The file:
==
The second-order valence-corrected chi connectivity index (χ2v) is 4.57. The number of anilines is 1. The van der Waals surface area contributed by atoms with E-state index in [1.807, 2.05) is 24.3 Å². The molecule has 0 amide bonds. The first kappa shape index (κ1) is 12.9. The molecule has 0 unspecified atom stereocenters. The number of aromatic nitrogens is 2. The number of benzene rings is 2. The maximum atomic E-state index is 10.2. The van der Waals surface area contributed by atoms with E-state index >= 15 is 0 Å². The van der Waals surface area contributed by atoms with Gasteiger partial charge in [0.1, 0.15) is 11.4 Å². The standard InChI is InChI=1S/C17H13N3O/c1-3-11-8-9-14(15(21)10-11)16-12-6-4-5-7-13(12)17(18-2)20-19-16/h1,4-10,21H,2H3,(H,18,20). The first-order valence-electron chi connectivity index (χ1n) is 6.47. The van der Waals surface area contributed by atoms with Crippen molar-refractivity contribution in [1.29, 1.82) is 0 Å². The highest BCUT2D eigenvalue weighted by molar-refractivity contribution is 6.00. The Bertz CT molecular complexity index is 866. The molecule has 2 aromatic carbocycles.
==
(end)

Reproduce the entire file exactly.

The second-order valence-corrected chi connectivity index (χ2v) is 4.57. The number of anilines is 1. The van der Waals surface area contributed by atoms with E-state index in [1.807, 2.05) is 24.3 Å². The molecule has 0 amide bonds. The first kappa shape index (κ1) is 12.9. The molecule has 0 unspecified atom stereocenters. The number of aromatic nitrogens is 2. The number of benzene rings is 2. The maximum atomic E-state index is 10.2. The van der Waals surface area contributed by atoms with E-state index >= 15 is 0 Å². The van der Waals surface area contributed by atoms with Gasteiger partial charge in [0.1, 0.15) is 11.4 Å². The standard InChI is InChI=1S/C17H13N3O/c1-3-11-8-9-14(15(21)10-11)16-12-6-4-5-7-13(12)17(18-2)20-19-16/h1,4-10,21H,2H3,(H,18,20). The first-order valence-electron chi connectivity index (χ1n) is 6.47. The van der Waals surface area contributed by atoms with Crippen molar-refractivity contribution in [1.29, 1.82) is 0 Å². The highest BCUT2D eigenvalue weighted by molar-refractivity contribution is 6.00. The Bertz CT molecular complexity index is 866. The molecule has 2 aromatic carbocycles.